Let's ask an existential question: whether you are 16 or 60, who do you hope to become? Since you are here this morning, we can wager that you hope to become Christ! That's what you have vowed to strive for, promised to work toward. You died and rose with him in baptism, and you eat his body and drink his blood in this Eucharist. If you are not intent on becoming Christ, then you have come to the wrong place. Why? By participation in the divine, we become divine—perfected creatures made ready to see our Creator face-to-face. Let's break that down a bit. If God is love (and He is), and we live and move and have our being in God (and we do), then it follows that we persistently exist in divine love. Whether we like it or not, whether we admit it or not, we live and move and have our being in the creating and re-creating love of God. If we are to become Christ—fully human, fully divine—, we must participate wholly, fully. . .heart, mind, body, strength, intention, motivation, completely and without reservation, holding nothing of ourselves back, and shedding everything that prevents the light of Christ from shining through us: false charity, self-righteous indignation, token works of mercy, vicarious poverty, the delusions of worldly justice. Becoming Christ is always and only about becoming Christ for others and doing so for no other reason than to be a witness to the love that God is for us. To become Christ for any other reason is to become the Rich Man who steps over Lazarus on his way to yet another sumptuous feast.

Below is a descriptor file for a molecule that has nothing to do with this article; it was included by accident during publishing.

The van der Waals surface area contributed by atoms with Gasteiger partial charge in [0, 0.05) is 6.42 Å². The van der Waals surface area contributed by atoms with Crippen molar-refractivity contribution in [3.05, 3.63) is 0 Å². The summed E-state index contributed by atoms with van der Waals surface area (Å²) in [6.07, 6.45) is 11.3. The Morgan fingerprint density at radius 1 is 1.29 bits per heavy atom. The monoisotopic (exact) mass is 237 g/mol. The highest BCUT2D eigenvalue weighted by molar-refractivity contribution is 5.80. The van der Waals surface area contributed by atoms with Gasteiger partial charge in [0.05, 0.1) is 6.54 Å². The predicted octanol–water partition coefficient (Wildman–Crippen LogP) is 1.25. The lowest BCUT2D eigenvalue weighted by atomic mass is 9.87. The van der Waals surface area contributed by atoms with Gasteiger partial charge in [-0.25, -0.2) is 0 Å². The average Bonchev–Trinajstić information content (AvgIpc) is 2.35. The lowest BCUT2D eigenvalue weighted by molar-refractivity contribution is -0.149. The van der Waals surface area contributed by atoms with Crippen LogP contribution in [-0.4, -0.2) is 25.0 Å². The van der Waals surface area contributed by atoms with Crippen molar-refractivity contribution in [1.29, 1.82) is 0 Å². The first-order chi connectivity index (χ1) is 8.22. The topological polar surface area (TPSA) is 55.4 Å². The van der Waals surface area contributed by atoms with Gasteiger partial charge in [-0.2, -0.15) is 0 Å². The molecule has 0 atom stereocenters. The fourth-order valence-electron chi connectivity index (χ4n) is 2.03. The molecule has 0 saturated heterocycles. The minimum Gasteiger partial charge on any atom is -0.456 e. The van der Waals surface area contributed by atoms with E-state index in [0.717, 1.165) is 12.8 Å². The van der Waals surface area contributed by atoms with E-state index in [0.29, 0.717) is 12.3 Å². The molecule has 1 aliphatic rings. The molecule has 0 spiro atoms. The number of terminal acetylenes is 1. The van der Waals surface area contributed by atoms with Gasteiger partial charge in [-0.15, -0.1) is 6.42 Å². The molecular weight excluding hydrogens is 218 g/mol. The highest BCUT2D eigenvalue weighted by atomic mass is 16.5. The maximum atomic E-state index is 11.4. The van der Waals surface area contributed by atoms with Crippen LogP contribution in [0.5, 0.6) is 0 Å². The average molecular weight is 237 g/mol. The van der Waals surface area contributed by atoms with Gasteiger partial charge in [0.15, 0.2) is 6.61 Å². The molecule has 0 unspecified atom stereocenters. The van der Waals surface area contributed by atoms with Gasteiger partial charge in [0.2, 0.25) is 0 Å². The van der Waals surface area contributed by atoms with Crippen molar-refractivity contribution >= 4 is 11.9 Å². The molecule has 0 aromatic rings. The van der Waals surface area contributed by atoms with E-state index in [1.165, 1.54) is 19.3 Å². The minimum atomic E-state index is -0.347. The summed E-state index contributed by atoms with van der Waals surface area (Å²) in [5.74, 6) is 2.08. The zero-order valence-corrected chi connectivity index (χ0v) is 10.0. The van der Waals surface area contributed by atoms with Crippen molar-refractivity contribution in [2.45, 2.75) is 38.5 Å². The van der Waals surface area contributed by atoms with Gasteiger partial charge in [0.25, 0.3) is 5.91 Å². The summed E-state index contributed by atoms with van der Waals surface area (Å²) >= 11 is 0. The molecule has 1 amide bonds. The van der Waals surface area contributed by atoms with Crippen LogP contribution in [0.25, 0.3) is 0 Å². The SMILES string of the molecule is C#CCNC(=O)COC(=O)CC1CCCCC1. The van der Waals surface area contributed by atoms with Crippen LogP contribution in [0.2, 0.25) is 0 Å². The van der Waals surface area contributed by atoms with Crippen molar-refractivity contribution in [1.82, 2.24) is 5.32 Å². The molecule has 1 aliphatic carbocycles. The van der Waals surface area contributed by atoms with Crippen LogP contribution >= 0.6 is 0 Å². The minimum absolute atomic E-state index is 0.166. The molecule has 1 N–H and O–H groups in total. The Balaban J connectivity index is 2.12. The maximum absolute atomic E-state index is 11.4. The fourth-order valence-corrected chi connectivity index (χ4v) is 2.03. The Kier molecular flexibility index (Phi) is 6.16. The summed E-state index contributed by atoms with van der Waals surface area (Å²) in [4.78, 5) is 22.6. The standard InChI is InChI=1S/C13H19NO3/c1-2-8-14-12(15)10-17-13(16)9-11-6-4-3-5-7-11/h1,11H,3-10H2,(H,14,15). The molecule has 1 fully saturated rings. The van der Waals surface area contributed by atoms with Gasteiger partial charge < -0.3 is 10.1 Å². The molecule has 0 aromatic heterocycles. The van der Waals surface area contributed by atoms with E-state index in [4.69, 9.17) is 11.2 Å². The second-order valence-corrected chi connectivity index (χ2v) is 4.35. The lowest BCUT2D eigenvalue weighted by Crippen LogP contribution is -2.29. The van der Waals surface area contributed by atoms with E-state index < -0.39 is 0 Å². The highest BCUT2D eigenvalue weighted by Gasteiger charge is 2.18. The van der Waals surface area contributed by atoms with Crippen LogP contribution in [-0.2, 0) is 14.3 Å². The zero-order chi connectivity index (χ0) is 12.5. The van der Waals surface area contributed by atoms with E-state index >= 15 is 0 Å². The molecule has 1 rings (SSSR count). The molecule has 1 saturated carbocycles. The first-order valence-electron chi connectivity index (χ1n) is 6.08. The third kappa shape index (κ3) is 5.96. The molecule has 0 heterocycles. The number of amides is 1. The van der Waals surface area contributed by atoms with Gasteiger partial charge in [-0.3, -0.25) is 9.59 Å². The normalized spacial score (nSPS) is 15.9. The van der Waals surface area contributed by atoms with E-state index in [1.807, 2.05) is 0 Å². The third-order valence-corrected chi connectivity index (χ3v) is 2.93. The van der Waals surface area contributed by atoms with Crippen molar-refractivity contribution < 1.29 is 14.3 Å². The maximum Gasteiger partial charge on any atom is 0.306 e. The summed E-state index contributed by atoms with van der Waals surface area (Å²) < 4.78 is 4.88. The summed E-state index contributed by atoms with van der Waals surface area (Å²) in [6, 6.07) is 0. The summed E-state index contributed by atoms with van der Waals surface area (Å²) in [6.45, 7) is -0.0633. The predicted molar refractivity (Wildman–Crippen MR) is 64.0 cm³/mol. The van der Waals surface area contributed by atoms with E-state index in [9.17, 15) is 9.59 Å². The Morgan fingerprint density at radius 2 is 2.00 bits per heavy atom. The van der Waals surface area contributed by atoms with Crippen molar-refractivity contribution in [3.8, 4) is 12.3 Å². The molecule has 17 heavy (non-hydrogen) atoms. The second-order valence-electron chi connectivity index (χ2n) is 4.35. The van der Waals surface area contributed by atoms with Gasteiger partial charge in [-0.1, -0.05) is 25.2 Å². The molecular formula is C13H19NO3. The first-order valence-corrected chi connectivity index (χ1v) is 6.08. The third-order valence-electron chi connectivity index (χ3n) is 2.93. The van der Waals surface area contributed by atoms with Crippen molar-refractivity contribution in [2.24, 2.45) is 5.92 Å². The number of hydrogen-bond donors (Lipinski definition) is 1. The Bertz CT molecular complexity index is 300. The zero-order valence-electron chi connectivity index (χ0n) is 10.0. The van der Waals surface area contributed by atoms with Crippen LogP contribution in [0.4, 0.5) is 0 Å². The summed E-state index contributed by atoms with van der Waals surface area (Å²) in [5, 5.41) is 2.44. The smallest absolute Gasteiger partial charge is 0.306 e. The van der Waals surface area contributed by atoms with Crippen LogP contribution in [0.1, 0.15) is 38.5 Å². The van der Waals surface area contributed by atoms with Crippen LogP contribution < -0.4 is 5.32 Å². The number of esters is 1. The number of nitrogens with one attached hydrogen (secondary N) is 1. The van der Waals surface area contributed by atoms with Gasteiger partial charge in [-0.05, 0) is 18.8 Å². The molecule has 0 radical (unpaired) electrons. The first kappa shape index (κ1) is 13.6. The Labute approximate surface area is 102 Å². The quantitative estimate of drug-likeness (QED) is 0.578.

Earlier on, I asked, how should we live knowing that we are impermanent beings? We can take the Rich Man as our anti-example. Why does he find himself in Sheol? Not because he's rich. But because he failed, repeatedly failed, to love. Like us, the Rich Man lived and moved and had his being in Love Himself. He was gifted, freely given, all that he had and all that he was. While living and moving and being on earth, he refused to allow the light of God's love to shine through his words and deeds. Lazarus was for him a sign, a memento of impermanence, a story about the vanity of all the things he held dear. But he refused to see the signs, refused to read Lazarus' story, and God honored his choice to reject His divine love by allowing him to abide forever outside that love. Sheol, or hell is by definition, one's “self-exclusion from communion with God and the blessed...” God does not send us to hell, we send ourselves. Just as the Rich Man places a limit on his love, so God honors that limit after death. The chasm that separates the Rich Man from Lazarus after death is precisely as wide and deep as the chasm the Rich Man placed between the freely given love of God and the beggar, Lazarus. Failing to participate in divine love while alive, the Rich Man chooses to deprive himself of that love after death. And so, he finds himself in Sheol begging the beggar for just one drop of water.